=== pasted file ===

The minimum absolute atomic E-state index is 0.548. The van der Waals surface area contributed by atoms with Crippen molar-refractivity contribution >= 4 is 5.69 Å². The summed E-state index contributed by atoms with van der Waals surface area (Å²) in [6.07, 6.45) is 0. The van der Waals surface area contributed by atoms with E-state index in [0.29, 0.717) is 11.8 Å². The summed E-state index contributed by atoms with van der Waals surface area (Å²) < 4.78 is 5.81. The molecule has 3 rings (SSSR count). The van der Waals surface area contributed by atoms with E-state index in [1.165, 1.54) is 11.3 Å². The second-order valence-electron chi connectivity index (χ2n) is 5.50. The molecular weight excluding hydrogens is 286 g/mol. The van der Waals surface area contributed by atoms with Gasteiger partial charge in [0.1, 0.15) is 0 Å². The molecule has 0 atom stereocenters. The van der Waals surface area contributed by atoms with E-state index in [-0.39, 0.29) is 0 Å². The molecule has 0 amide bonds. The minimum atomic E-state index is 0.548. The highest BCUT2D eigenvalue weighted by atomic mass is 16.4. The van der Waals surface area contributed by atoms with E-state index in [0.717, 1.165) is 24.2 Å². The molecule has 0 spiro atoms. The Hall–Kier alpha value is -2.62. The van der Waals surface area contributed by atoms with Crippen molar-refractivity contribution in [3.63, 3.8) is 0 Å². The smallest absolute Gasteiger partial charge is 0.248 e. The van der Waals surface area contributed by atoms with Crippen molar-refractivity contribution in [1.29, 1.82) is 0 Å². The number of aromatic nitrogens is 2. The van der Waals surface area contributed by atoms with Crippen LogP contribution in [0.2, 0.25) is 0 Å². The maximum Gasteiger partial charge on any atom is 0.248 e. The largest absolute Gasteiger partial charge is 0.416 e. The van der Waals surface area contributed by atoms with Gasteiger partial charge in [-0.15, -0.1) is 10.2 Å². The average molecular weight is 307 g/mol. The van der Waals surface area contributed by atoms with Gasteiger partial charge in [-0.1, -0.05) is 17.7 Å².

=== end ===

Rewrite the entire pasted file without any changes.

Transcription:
The minimum absolute atomic E-state index is 0.548. The van der Waals surface area contributed by atoms with Crippen molar-refractivity contribution >= 4 is 5.69 Å². The summed E-state index contributed by atoms with van der Waals surface area (Å²) in [6.07, 6.45) is 0. The van der Waals surface area contributed by atoms with E-state index in [0.29, 0.717) is 11.8 Å². The summed E-state index contributed by atoms with van der Waals surface area (Å²) < 4.78 is 5.81. The molecule has 3 rings (SSSR count). The van der Waals surface area contributed by atoms with E-state index in [1.165, 1.54) is 11.3 Å². The second-order valence-electron chi connectivity index (χ2n) is 5.50. The molecular weight excluding hydrogens is 286 g/mol. The van der Waals surface area contributed by atoms with Gasteiger partial charge in [0.1, 0.15) is 0 Å². The molecule has 0 atom stereocenters. The van der Waals surface area contributed by atoms with E-state index in [-0.39, 0.29) is 0 Å². The molecule has 0 amide bonds. The minimum atomic E-state index is 0.548. The highest BCUT2D eigenvalue weighted by atomic mass is 16.4. The van der Waals surface area contributed by atoms with E-state index in [0.717, 1.165) is 24.2 Å². The molecule has 0 spiro atoms. The Hall–Kier alpha value is -2.62. The van der Waals surface area contributed by atoms with Crippen molar-refractivity contribution in [3.63, 3.8) is 0 Å². The smallest absolute Gasteiger partial charge is 0.248 e. The van der Waals surface area contributed by atoms with Crippen molar-refractivity contribution in [1.29, 1.82) is 0 Å². The number of aromatic nitrogens is 2. The van der Waals surface area contributed by atoms with Crippen LogP contribution in [0.2, 0.25) is 0 Å². The maximum Gasteiger partial charge on any atom is 0.248 e. The largest absolute Gasteiger partial charge is 0.416 e. The van der Waals surface area contributed by atoms with Gasteiger partial charge in [-0.15, -0.1) is 10.2 Å². The average molecular weight is 307 g/mol. The van der Waals surface area contributed by atoms with Gasteiger partial charge in [-0.1, -0.05) is 17.7 Å².